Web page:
So, as you can see, really the only thing that I can find here that could be classed as dangerous are snakes 😀 and I still haven’t seen one. That said, we’ve just had a mighty monsoon downpour so maybe some will pop round for a photo call?
Today Virender and I met up to go the Red Fort and Chandi Chowk. But before that to get my Mac fixed. It didn’t happen. We also tried to sort out the problem with my SIM card. That didn’t happen either. I haven’t mentioned before, but Virender is/was a hardware technician, so, with whom better to go?
Firstly we had breakfast together in Nehru Place. It was superb. He ordered two rice dishes one called Shahi Paneer the other Matar Paneer. It seems that paneer is a cheese and the other part is the way it’s prepared. I liked both but I’d go for the shahi paneer the next time as it had a sweetness to it which I’m guessing is because of the cinnamon. One plate and a pepsi 105/-INR (£1.25 or €1,40) and as usual it was huge. I’m only eating a large breakfast and a medium sized snack these days. And mangos 🙂
We then went to the Authorised Mac Repair which I wrote about in this post. And on to an Airtel dealership to try and resolve the SIM issue. I’ve ended up buying a new phone so at least I’m back in contact with whatsapp.
Chandi Chowk – Old Delhi
All the chores taken care of we headed for Chandi Chowk. Chowk means square or place. Chandi Chowk reminds me of some of the street scenes from the film Bladerunner, with Harrison Ford. It’s madness. It is a heaving mass of humanity and quite overwhelming at first. It also reminded me of a Pink Floyd concert in 1974 at Knebworth Park where there were about 250,000 people. The noise is horrendous, it never stops. And you want to see the electricity supply! Chandi Chowk is actually in an area of Old Delhi where the traders have their shops and emporia. The streets a predominantly divided into types of goods. That’s to say one street will sell plumbing goods and another shoes and so on. The variety is endless. Cameras, spices, bangles, surgical instruments, wedding clothes etc. etc. You name it, and there’s and area for it.
This is a place where you keep a firm grasp on your wallet, backpack and anything else. Not that I had any problems but the possibilities are there and I had been warned by at least two people that opportunistic crime, pick-pocketing and the like are quite common. It is very easy to get lost and I’m really glad I came with someone that spoke hindi. The area is predominantly a Muslim area and we passed a number of mosques. It is also the home to the haveli of Mizra Ghalib (1797-1869) one of the most famous Persian and Urdu poets of all time. A Haveli is a traditional townhouse or mansion in India, usually one with historical and architectural significance. Outside the haveli was a Muslim man sitting on his motor bike with two goats. In the middle of a city of 27 million people?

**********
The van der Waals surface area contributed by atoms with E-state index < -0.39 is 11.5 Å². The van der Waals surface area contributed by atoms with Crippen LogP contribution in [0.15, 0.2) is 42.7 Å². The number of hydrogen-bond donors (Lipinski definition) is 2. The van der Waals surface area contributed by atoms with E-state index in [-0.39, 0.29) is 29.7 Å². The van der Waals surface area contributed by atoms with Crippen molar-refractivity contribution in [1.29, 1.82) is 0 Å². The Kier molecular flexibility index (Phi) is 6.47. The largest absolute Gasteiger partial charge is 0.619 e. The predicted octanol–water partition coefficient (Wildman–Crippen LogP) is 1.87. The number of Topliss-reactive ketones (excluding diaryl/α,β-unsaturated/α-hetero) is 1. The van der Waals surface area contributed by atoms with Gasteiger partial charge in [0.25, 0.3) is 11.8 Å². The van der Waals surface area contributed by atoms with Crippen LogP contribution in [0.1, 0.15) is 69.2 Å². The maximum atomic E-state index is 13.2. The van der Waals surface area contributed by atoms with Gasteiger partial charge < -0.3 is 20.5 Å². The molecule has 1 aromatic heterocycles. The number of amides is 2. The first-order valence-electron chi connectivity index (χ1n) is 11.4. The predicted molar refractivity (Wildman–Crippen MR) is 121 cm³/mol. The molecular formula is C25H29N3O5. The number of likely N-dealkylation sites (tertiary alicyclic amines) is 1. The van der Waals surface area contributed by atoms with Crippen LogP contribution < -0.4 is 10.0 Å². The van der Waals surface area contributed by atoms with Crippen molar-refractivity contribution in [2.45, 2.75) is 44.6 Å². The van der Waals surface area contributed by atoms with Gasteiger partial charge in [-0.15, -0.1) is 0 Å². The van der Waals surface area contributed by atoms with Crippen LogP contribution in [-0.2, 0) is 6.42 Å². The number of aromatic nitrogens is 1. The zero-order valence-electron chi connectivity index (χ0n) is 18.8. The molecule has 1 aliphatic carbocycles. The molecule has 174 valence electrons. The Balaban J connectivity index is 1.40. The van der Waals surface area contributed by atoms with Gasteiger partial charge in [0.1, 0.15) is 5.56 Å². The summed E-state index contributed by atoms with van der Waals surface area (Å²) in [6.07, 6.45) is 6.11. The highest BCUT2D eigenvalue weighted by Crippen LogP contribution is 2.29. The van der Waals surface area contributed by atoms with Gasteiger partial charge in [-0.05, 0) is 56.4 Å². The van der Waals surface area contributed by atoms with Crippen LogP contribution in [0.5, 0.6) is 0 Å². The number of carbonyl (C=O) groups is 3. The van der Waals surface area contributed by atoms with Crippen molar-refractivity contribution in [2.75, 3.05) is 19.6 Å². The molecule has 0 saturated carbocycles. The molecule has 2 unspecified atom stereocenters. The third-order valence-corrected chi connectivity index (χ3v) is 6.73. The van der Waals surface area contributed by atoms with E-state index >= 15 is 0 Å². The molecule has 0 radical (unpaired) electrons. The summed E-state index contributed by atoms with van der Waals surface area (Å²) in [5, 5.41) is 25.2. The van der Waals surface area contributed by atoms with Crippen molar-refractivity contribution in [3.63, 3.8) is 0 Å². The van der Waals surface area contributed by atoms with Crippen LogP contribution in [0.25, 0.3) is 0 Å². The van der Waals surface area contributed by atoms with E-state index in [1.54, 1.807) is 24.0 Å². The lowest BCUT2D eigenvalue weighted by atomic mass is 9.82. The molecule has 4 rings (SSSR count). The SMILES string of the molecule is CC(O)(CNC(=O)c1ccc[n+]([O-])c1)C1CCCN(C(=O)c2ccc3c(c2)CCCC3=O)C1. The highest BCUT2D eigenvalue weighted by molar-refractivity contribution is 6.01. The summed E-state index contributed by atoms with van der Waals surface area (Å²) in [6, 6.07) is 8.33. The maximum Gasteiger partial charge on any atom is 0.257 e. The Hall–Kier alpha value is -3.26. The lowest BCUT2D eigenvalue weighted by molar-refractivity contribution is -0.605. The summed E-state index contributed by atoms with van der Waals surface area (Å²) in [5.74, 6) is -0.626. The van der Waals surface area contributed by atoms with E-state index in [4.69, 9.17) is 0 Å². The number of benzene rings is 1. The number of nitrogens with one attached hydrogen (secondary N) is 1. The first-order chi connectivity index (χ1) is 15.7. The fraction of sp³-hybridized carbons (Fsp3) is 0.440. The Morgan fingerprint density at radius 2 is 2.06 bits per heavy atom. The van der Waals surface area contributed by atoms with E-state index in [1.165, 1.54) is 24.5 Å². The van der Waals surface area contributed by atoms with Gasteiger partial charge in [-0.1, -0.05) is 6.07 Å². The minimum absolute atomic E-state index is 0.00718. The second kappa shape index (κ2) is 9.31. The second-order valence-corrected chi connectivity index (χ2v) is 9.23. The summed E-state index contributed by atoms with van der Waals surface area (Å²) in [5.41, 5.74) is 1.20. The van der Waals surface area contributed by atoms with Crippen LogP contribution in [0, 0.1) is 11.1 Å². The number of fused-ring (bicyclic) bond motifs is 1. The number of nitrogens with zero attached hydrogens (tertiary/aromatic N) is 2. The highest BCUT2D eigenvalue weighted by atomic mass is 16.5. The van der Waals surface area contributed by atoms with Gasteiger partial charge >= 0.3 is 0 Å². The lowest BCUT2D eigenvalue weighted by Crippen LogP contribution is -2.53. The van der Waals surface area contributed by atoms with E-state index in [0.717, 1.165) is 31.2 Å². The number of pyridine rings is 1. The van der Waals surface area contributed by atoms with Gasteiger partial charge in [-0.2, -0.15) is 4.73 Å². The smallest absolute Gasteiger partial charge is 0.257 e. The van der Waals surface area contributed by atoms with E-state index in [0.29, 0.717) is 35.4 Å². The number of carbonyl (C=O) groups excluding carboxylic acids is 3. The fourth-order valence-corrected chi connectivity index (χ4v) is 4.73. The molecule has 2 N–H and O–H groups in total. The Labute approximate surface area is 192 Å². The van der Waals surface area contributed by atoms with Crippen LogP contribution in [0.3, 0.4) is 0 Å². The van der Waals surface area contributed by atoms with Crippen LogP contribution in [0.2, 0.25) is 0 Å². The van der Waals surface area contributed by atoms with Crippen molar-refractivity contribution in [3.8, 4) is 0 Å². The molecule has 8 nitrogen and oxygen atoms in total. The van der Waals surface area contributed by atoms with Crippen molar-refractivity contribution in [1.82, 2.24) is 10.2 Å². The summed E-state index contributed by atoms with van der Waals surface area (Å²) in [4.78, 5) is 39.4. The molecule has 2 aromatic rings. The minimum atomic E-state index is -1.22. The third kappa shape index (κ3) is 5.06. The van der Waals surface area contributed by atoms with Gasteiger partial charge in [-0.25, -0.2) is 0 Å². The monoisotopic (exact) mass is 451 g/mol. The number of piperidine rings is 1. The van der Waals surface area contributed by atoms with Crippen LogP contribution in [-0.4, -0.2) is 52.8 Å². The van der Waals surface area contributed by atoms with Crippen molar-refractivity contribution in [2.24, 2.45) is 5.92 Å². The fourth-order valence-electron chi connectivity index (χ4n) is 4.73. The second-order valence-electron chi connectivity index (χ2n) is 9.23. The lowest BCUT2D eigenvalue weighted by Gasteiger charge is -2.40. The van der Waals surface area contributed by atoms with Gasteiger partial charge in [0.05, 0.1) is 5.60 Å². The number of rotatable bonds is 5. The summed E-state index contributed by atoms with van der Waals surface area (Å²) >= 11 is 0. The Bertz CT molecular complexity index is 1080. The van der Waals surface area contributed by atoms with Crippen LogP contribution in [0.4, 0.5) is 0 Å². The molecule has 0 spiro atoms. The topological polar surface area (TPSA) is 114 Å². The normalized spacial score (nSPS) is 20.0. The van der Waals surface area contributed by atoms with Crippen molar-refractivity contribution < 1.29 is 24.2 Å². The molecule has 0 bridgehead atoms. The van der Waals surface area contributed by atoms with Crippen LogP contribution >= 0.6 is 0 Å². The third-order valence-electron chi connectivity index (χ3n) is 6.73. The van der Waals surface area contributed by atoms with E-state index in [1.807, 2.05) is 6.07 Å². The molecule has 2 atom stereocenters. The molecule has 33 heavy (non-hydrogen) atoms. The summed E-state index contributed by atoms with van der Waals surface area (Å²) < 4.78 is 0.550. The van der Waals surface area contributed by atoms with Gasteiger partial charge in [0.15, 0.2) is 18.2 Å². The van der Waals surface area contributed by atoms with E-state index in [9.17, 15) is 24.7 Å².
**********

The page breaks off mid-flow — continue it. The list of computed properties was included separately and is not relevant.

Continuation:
The traders’ market in Chandi Chowk
We took a spin down the dried fruit and spice market road. The scents that assail your nostrils are quite incredible. Plenty of people were sneezing from the pepper and other spice dust in the air, including Virender. The centre of the street is lined with barrows with sack upon sack of different spices and the traders have their little shops on each side of the road. We didn’t stop there too long as there is an almost unpleasant feeling in the upper nose and back of the throat. I had a desire to see the street of the bangle sellers. I had read about it in a guide book and I’ve always liked the Indian bangles and beads. After a few enquiries we found it. It’s almost beyond imagination that a whole area is dedicated to selling bangles but the colours are wonderful to see. The old man in the photo was kind enough to pose for a photo by his stall. He thought it was very amusing as you can see from the wry grin on his face.
Chandi Chowk slide show
If you want to see these pics a bit bigger, press the show thumbnails link and go through the photos manually. Alternatively, for the much bigger, go to my space in FLICKR
A rickshaw ride later, that was more stationary than moving, we reached the Red Fort. On the way we passed a couple of temples, one Jain temple called Shri Digambar Jain Lal Mandir which houses a bird hospital and one Sikh temple called Gurudwara Sisganj Sahib which marks the site where the ninth Sikh Guru was beheaded on the orders of the Mughal emperor Aurangzeb on 11 November 1675 for refusing to convert to Islam. They are spectacular in their colours and architecture.
Now I have seen the Red Fort in pictures and documentaries but nothing compares to the “red” in real life. The place is immense and I only had a chance to get a quick glimpse as a) it was getting late, b) the light was going and the photo opportunities were disappearing and c) the noise and bustle of this area of Delhi were quite overwhelming me and I was getting tired and longing for a bit of quiet. I mentioned in the post about India Gate that there has been a new president installed. His first address to the public will be from this fort some time in August, so the whole place was being prepared for this event. A bit of a shame as the police and military presence was huge, crash barriers installed and there was a lot of building, repair and electrical work going on. I will revisit it when I return to Delhi to take in the parts I didn’t get to see.